The Pains of Being Pure at Heart just might be shedding the last vestiges of its former indie-band mystique on its fourth album, “The Echo of Pleasure.”Its leader, singer/songwriter Kip Berman, formed the band in New York City in 2007, and has guided it out from behind its former wall-of-guitar sound to tinker with and ultimately embrace more commercial forms.
The end of World War II, and the subsequent return home of thousands of American soldiers, meant a ramping up of the social infrastructure on the home front to accommodate them. A crucial component in need of beefing up was education, particularly post-secondary schools. The community college idea, first pioneered in California by Fresno City College in 1910, grew in importance, as the model could provide both academic and vocational education for high school graduates.
Queens of the Stone Age prides itself on never sounding the same way twice. The loose aggregation of musicians, founded by Josh Homme in Palm Desert in 1996 after he left his former stoner metal band Kyuss, presents one of its most confounding works yet with “Villains,” its seventh album. Homme has enlisted chartbusting pop and dance music producer Mark Ronson to re-imagine the band’s swaggering riffs into a new sound, with mixed results.
Muck Rack makes it simple to find people, tweets, or articles that mention any name, keyword, company, hashtag etc. We've compiled this guide to help you make the most of your search.
Selecting a term
Start searching tweets, articles from media outlets, articles mentioned in tweets, journalists'
names, titles and bios with some suggested searches:
Companies or Topics (e.g. iPhone, Microsoft)
Phrases (e.g. "cloud computing") — use quotes to keep the terms together
Twitter handles (e.g. @username) — returns those who have mentioned or replied to
Names (e.g. "David Pogue")
Hashtags (e.g. #sxsw, #london2012)
Bio details (e.g. vegan, Olympics, father)
Muck Rack's Advanced Search allows for many boolean operators.
Find results that mention multiple specified terms, use AND or
+. For example, ensure each result contains both Elon Musk and Mark Zuckerberg by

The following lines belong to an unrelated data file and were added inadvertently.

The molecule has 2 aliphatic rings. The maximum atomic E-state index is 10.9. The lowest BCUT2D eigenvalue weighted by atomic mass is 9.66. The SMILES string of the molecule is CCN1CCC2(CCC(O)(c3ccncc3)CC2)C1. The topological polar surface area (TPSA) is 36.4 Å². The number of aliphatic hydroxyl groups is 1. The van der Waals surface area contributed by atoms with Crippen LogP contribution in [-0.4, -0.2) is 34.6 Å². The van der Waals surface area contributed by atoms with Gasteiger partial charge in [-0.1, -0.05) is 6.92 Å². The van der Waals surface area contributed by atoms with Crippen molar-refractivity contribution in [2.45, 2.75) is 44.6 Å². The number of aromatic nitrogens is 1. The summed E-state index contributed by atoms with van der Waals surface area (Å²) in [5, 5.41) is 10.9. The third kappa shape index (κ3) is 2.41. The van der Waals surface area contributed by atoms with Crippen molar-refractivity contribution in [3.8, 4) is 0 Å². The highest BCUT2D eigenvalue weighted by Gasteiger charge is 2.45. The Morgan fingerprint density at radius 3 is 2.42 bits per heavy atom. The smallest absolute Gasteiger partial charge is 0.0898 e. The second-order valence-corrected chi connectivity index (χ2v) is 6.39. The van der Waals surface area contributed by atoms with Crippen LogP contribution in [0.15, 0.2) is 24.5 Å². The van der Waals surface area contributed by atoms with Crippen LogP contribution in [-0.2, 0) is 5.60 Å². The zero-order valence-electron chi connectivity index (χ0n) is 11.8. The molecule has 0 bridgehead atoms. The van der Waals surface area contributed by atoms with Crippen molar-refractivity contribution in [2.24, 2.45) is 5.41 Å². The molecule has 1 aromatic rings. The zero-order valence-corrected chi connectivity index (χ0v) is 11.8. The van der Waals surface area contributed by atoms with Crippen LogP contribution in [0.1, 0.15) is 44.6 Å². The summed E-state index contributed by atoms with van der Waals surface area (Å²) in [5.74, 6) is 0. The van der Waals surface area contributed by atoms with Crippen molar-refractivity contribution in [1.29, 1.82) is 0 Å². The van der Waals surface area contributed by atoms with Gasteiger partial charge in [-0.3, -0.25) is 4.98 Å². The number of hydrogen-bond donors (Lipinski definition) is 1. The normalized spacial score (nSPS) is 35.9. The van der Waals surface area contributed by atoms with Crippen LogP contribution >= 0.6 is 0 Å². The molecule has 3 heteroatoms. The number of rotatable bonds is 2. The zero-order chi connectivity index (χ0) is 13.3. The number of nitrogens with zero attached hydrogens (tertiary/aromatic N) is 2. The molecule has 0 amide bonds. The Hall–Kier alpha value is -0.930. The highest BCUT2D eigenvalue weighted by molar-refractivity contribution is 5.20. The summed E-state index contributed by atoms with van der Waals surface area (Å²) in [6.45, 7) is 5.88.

searching Musk AND Zuckerberg or Musk + Zuckerberg.
Use the operators OR or , to broaden your search when you'd like either of
multiple terms to appear in results. (This is the default behavior of our search when no operators
are used). For example, results will contain either cake or cookie by searching cake OR cookie or cake,cookie
Use NOT or - to subtract results from your search. For
example, searching Disney will yield results about the Walt Disney Company as well as Walt Disney
World Resort. To exclude mentions of Disney World, search for Disney -World or Disney
When using one of these operators with a phrase, enclose it in quotation marks. For example, you can
find results about smartphones excluding Apple's iPhone 4S by searching smartphone -"iPhone
Exact case matching or punctuation
If you're searching for a brand name or keyword that relies on specific punctuation marks or capitalization, you can
find results that match your exact query by adding matchcase: before the keyword you're searching for, like matchcase:E*TRADE .
Use parentheses to separate multiple
boolean phrases. For example, to find journalists talking about having fun in Disney World or
Disneyland, search for ("disney world" OR disneyland) AND fun.
An asterisk can be used to search for any variation of a root word truncated by the asterisk. For example, searching for admin* will return results for administrator, administration, administer, administered, etc.
A near operator is an AND operator where you can control the distance between the words. You can vary the distance the near operation uses by adding a forward slash and number (between 0-99) such as strawberries NEAR/10 "whipped cream", which means the strawberries must exist within 10 words of "whipped cream".